Drainage of excavations.
Drainage of the trench: a) arrangement of grooves, b) cross-section; 1 - groove, 2 - sump, 3 - gravel, 4 - plank cover.
Construction excavations should be protected from rainwater runoff and groundwater inflow, if the bottom of the trench is below the groundwater level. If excavations are made in cohesive and impermeable soils (cops, clay), then rainwater from outside the trench should be drained using drainage ditches made outside the trench outline.
Rainwater from the bottom of the trench and water flowing from the ground above the bottom, it is discharged through drainage grooves or through drainage - whether temporarily or permanently - to the collecting sump, from which it is selected by vessels or a pump. The grooves in the trench or the drainage should be arranged in this way, so that the ground under the foundations is not disturbed, and therefore it did not cause additional subsidence of the foundations.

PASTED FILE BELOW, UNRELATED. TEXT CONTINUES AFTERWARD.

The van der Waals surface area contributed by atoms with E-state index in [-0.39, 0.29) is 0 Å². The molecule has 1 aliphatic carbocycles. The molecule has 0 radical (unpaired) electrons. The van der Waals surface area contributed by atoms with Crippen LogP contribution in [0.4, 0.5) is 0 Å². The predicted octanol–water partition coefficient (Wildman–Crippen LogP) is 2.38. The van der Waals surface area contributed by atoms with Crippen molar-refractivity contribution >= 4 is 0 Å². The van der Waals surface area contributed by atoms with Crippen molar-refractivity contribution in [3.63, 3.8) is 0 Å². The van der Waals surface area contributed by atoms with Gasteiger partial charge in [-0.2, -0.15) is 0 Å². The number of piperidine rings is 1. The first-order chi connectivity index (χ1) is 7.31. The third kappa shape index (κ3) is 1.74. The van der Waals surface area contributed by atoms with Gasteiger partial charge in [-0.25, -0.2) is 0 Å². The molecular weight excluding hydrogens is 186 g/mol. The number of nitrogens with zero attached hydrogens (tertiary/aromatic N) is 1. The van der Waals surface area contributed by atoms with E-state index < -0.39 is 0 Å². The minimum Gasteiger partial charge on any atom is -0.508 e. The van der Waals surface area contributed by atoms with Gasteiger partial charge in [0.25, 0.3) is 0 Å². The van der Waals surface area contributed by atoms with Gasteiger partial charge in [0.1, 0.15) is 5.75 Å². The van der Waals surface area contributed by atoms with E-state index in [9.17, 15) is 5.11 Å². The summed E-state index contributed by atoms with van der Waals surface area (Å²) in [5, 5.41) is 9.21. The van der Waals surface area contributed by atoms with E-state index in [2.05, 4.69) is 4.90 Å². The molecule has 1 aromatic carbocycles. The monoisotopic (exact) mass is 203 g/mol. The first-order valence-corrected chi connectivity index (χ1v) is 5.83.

If the excavation is carried out in non-cohesive soil (sands, gravel) and the bottom of the trench is below the water table, it is then used to lower the groundwater level through depression. Lowering the water level can be achieved by using tubular wells with a diameter from 15 do 50 cm with the filter at the bottom, in which the suction pipe is placed, or wellpoints, i.e.. small diameter wells from 38 do 80 mm. The capacity of the wells is much greater than that of wellpoints, moreover, the water is taken from a greater depth. Needle filters can be used to lower the groundwater level by approx. 1,5—2.0 m with wellpoint spacing not greater than 2,0 mm.
Lowering the water level in dusty soils with the use of wells or needle filters may cause the soil to be washed out from under the buildings in the vicinity of the excavation. If such a phenomenon occurs, existing buildings may be damaged (scratching) due to uneven settlement.